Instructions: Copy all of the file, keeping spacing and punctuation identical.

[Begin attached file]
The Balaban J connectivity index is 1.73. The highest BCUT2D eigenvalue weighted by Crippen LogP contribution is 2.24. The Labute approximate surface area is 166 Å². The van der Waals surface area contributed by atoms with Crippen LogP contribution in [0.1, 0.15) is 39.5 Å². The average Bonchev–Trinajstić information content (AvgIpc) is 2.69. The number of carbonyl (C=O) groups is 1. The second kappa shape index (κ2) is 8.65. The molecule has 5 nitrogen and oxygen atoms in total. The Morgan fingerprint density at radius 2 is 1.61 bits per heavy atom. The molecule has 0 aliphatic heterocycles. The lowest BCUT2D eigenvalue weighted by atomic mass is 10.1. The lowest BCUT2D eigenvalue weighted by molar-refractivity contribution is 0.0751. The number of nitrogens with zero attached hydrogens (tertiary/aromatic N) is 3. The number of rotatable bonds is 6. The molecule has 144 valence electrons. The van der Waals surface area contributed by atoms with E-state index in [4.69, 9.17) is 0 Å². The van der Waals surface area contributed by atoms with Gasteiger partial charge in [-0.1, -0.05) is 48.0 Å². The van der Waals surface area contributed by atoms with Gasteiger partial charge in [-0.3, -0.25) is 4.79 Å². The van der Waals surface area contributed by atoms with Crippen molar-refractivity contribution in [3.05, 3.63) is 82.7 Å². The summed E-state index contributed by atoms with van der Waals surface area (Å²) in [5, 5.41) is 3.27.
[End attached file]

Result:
The Balaban J connectivity index is 1.73. The highest BCUT2D eigenvalue weighted by Crippen LogP contribution is 2.24. The Labute approximate surface area is 166 Å². The van der Waals surface area contributed by atoms with Crippen LogP contribution in [0.1, 0.15) is 39.5 Å². The average Bonchev–Trinajstić information content (AvgIpc) is 2.69. The number of carbonyl (C=O) groups is 1. The second kappa shape index (κ2) is 8.65. The molecule has 5 nitrogen and oxygen atoms in total. The Morgan fingerprint density at radius 2 is 1.61 bits per heavy atom. The molecule has 0 aliphatic heterocycles. The lowest BCUT2D eigenvalue weighted by atomic mass is 10.1. The lowest BCUT2D eigenvalue weighted by molar-refractivity contribution is 0.0751. The number of nitrogens with zero attached hydrogens (tertiary/aromatic N) is 3. The number of rotatable bonds is 6. The molecule has 144 valence electrons. The van der Waals surface area contributed by atoms with E-state index in [4.69, 9.17) is 0 Å². The van der Waals surface area contributed by atoms with Gasteiger partial charge in [-0.1, -0.05) is 48.0 Å². The van der Waals surface area contributed by atoms with Gasteiger partial charge in [-0.3, -0.25) is 4.79 Å². The van der Waals surface area contributed by atoms with Crippen molar-refractivity contribution in [3.05, 3.63) is 82.7 Å². The summed E-state index contributed by atoms with van der Waals surface area (Å²) in [5, 5.41) is 3.27.